Legend of Grimrock 2 very much went this way. I know Dungeonmaster style games are far from your favorite cRPGs, but it does this particular style very well.

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  16. "I hope everyone's settled in for a long pairing of Eye of the Beholder II and Deathlord."

    YOU KNOW IT!!

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  17. "I am going in chronological order on two sections of the list: a) all RPGs in the 1990s, and b) non-PC RPGs that I missed during my first four years of blogging when I played only games released for DOS."

    Does that mean you are going to stop at Y2K???

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    1. This blog has taken 8 years to go from Blog Year 1981 to BY 1991, and the early years were pretty light. BY 1991's taken nearly three years to complete. At the current rate, BY 2000 will probably not happen until at least 2035, assuming the Addict keeps up the project that long.

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    2. And by then, I'll probably find time to update that section of the FAQ.

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    3. My great grandson will enjoy your postings on Witcher 3.

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    4. Speaking of which, has the Addict played Witcher 3? I know he plays modern console RPGs like Skyrim or Fallout, so I wonder if he has given it a whirl. If not, I highly recommend it - probably one of the best-written RPGs I've ever played.

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    5. I have not played Witcher 3. I hear how great it is, but I never played the first two games, and I hate jumping in at the midpoint.

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    6. Besides, The Witcher games fully implement exporting character, along with the choices made, just like the Mass Effect 1-3. So playing them in order is recommended for a full immersion.

      Also recommended is to read at least the first two books. The rest are highly relevant too, but that is a lot to read, unless you'll like the first two.

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    7. I tried getting into the first Witcher but it just didn't grab me and I only got up to I think the first city, and I never played Witcher 2 at all. Witcher 3 was a fabulous game, but it often felt a bit like if you start watching a TV series at season 3, all of a sudden a character shows up and everyone acts like I should know who they are and why they are a big deal.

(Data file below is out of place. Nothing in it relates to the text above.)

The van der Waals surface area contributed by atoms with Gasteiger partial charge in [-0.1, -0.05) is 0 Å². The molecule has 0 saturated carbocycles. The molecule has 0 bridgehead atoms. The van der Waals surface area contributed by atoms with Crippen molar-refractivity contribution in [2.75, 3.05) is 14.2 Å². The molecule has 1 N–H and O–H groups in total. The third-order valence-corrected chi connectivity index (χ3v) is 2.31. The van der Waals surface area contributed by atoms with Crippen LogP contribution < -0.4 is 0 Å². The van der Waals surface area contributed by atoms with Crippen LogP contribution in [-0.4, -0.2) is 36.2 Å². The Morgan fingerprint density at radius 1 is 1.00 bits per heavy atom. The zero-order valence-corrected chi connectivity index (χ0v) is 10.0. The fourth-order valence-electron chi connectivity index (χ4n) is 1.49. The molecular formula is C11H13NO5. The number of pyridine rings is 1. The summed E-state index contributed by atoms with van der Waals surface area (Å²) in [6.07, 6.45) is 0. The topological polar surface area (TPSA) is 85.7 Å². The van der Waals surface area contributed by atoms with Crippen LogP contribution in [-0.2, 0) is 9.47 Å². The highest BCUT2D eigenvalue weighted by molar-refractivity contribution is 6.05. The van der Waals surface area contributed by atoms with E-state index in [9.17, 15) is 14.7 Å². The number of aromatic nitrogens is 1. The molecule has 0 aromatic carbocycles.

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    8. Witcher 1 was pretty meh with one of the most strongly themed preset character in CRPGs. There were several new systems in it but... well... weren't really great.

      Felt more like playing a hack-&-slash action game really, with the character building feeling rather flimsy. I was collecting women like they were Pokemons more than actively finding ways to slay monsters.

      Witcher 2 was a huge step up but felt like a railroad. The last instalment was the Magnum Opus with an open world and, if you have a monster PC, really dwarfs any other fantasy RPGs in every aesthetic aspect.

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    9. I barely played Witcher 1 but I thought the interface in Witcher 2 was terrible. Most of the times I had to "aim" properly to activate switches etc. Probably OK on consoles but on PC it felt like a waste of time.

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    10. I played the 1st, it was ok, got a bit bored towards the end, so I skipped the 2nd, since I've read it was a lot of machinal fighting and grinding. The 3rd is indeed a great game, not perfect, but very good. For me the main plus/minus is the realism: it's the most realistic and immersive RPG I've ever seen, which is impressive and cool, but sometimes I miss the gaming/meta-gaming elements of more formalized games like we are reading about here.

      It does indeed feel like you're jumping mid-way in the story, and like Mikrakov said, characters acknowledge each other like if the player knew very well who it was, which I think could have been handled better. But it's a relatively minor issue, you have in-game character bios for everyone to read to catch-up, if not a quick google search solves the problem, I don't know if it's worth going through 1 & 2 just to have that little bit of extra character background.

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    11. I bounced off Witcher 1 twice - the story and setting were interesting, but the combat was clunky and unfun. At that point I installed the "Full Combat Rebalance" mod - and what a difference that made. It completely revamps combat and leveling, balancing things so now you actually NEED all those wonderful toys - potions, ointments and whatnot. I rarely use mods, certainly not before finishing a game vanilla, but this is a rare case of transforming a flawed-but-interesting game into an almost-masterpiece.